“What a great moment for the Mexican art scene,” Tunick said after the shoot. “The heart of Latin America is now in Mexico.”

Spencer Tunick, internationally renowned for featuring nude subjects in his urban landscape photography, hopes to draw his largest crowd ever for an upcoming session in Mexico City, he said on Sunday.

Tunick announced that his next photo shoot would take place May 6 at the city's central Zocalo Square, also known as Plaza de la Constitution. One of the largest public squares in the world, the site sits on the ruins of a former Aztec temple.

Photographer Spencer Tunick has photographed large crowds of nude people in locations around the world. Photographer Spencer Tunick has photographed large crowds of nude people in locations around the world.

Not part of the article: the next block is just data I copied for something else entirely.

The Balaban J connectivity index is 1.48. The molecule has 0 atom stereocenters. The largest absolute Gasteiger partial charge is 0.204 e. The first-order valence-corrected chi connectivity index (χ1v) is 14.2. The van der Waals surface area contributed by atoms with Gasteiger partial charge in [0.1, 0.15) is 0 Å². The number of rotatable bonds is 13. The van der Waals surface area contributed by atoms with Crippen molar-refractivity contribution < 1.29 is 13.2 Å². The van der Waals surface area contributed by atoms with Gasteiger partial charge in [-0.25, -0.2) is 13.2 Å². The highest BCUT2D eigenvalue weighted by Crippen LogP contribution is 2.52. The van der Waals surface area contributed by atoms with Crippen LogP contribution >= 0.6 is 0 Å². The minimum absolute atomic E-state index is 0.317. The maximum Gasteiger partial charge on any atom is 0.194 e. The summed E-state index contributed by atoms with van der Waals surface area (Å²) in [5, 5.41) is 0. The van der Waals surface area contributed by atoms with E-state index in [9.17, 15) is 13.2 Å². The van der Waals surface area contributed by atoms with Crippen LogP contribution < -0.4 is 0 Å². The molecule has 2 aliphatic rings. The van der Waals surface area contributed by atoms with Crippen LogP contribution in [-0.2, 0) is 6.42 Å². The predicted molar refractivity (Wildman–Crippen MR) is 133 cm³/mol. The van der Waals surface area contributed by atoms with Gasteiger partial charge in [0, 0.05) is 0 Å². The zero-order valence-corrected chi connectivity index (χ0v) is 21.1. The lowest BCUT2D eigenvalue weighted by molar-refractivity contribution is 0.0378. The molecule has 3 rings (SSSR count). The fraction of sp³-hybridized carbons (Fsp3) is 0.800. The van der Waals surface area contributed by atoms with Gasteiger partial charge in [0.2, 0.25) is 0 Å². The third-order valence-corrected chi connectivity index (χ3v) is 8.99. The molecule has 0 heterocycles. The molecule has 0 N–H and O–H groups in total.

"This could be my largest work ever," the U.S. photographer said at a news conference in Mexico City.

"We're really hoping that all eyes will be on Mexico City on May 6 because this could be … bigger than Barcelona."

Tunick, who has staged mass nude photo shoots in cities around the world, set a record at his 2003 Barcelona session, at which approximately 7,000 volunteers shed their clothes to pose for him.

Zocalo Square can hold upwards of 60,000 people.
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Tunick had initially applied to stage his Mexico City shoot at the Teotihuacán pyramids outside the capital, but was denied permission for that site.